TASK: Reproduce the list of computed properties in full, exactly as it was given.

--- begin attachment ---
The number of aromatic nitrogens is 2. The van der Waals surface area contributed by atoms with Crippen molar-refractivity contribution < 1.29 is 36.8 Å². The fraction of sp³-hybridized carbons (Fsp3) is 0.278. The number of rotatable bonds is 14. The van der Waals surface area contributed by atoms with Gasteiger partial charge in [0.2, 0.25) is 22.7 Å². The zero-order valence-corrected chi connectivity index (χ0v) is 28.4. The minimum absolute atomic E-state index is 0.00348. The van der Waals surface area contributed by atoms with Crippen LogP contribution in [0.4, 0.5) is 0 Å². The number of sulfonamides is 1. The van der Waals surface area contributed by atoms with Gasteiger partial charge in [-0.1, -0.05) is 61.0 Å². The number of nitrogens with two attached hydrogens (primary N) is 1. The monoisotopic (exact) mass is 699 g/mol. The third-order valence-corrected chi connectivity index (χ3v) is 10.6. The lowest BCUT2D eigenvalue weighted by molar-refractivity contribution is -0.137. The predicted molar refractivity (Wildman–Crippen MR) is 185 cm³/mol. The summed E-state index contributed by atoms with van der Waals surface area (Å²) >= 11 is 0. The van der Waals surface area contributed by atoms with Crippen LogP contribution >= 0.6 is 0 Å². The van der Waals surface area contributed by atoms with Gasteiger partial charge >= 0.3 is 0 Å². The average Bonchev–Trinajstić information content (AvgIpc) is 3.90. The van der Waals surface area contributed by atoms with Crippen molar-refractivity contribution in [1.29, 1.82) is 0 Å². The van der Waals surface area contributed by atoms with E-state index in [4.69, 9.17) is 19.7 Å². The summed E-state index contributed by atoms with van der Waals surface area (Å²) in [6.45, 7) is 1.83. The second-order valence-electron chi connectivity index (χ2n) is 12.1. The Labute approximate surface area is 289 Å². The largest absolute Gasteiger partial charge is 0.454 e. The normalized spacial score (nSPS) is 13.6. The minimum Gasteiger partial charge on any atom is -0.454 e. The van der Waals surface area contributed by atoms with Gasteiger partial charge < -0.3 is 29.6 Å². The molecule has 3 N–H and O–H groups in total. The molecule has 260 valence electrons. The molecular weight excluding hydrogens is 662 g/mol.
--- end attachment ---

The number of aromatic nitrogens is 2. The van der Waals surface area contributed by atoms with Crippen molar-refractivity contribution < 1.29 is 36.8 Å². The fraction of sp³-hybridized carbons (Fsp3) is 0.278. The number of rotatable bonds is 14. The van der Waals surface area contributed by atoms with Gasteiger partial charge in [0.2, 0.25) is 22.7 Å². The zero-order valence-corrected chi connectivity index (χ0v) is 28.4. The minimum absolute atomic E-state index is 0.00348. The van der Waals surface area contributed by atoms with Crippen LogP contribution in [0.4, 0.5) is 0 Å². The number of sulfonamides is 1. The van der Waals surface area contributed by atoms with Gasteiger partial charge in [-0.1, -0.05) is 61.0 Å². The number of nitrogens with two attached hydrogens (primary N) is 1. The monoisotopic (exact) mass is 699 g/mol. The third-order valence-corrected chi connectivity index (χ3v) is 10.6. The lowest BCUT2D eigenvalue weighted by molar-refractivity contribution is -0.137. The predicted molar refractivity (Wildman–Crippen MR) is 185 cm³/mol. The summed E-state index contributed by atoms with van der Waals surface area (Å²) >= 11 is 0. The van der Waals surface area contributed by atoms with Crippen LogP contribution >= 0.6 is 0 Å². The van der Waals surface area contributed by atoms with Gasteiger partial charge >= 0.3 is 0 Å². The average Bonchev–Trinajstić information content (AvgIpc) is 3.90. The van der Waals surface area contributed by atoms with Crippen molar-refractivity contribution in [1.29, 1.82) is 0 Å². The van der Waals surface area contributed by atoms with E-state index in [4.69, 9.17) is 19.7 Å². The summed E-state index contributed by atoms with van der Waals surface area (Å²) in [6.45, 7) is 1.83. The second-order valence-electron chi connectivity index (χ2n) is 12.1. The Labute approximate surface area is 289 Å². The largest absolute Gasteiger partial charge is 0.454 e. The normalized spacial score (nSPS) is 13.6. The minimum Gasteiger partial charge on any atom is -0.454 e. The van der Waals surface area contributed by atoms with Gasteiger partial charge < -0.3 is 29.6 Å². The molecule has 3 N–H and O–H groups in total. The molecule has 260 valence electrons. The molecular weight excluding hydrogens is 662 g/mol.